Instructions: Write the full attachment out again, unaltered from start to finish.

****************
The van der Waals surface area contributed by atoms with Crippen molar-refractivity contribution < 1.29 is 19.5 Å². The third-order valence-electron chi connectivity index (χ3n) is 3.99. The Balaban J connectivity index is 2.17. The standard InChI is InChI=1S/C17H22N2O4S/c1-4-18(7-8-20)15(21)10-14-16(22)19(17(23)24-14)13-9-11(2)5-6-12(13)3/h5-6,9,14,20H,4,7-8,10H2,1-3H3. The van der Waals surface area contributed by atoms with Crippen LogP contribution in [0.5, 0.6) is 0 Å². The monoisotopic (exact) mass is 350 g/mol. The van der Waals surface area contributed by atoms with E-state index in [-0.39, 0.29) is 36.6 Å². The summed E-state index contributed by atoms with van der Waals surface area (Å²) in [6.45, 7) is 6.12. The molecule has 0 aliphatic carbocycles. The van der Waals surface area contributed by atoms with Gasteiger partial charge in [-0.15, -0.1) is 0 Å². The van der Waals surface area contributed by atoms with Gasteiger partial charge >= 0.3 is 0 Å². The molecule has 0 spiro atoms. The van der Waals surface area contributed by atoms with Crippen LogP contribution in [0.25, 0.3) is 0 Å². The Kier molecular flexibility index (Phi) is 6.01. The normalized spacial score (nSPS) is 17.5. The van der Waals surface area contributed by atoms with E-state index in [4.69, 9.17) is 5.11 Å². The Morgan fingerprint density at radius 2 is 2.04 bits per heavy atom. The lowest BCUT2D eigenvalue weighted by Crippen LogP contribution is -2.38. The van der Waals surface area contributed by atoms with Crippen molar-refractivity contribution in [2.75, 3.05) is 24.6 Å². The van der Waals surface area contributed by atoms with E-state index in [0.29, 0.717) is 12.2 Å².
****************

The van der Waals surface area contributed by atoms with Crippen molar-refractivity contribution < 1.29 is 19.5 Å². The third-order valence-electron chi connectivity index (χ3n) is 3.99. The Balaban J connectivity index is 2.17. The standard InChI is InChI=1S/C17H22N2O4S/c1-4-18(7-8-20)15(21)10-14-16(22)19(17(23)24-14)13-9-11(2)5-6-12(13)3/h5-6,9,14,20H,4,7-8,10H2,1-3H3. The van der Waals surface area contributed by atoms with Crippen LogP contribution in [0.5, 0.6) is 0 Å². The monoisotopic (exact) mass is 350 g/mol. The van der Waals surface area contributed by atoms with E-state index in [-0.39, 0.29) is 36.6 Å². The summed E-state index contributed by atoms with van der Waals surface area (Å²) in [6.45, 7) is 6.12. The molecule has 0 aliphatic carbocycles. The van der Waals surface area contributed by atoms with Gasteiger partial charge in [-0.15, -0.1) is 0 Å². The van der Waals surface area contributed by atoms with Gasteiger partial charge >= 0.3 is 0 Å². The molecule has 0 spiro atoms. The van der Waals surface area contributed by atoms with Crippen LogP contribution in [0.25, 0.3) is 0 Å². The Kier molecular flexibility index (Phi) is 6.01. The normalized spacial score (nSPS) is 17.5. The van der Waals surface area contributed by atoms with E-state index in [4.69, 9.17) is 5.11 Å². The Morgan fingerprint density at radius 2 is 2.04 bits per heavy atom. The lowest BCUT2D eigenvalue weighted by Crippen LogP contribution is -2.38. The van der Waals surface area contributed by atoms with Crippen molar-refractivity contribution in [2.75, 3.05) is 24.6 Å². The van der Waals surface area contributed by atoms with E-state index in [0.29, 0.717) is 12.2 Å².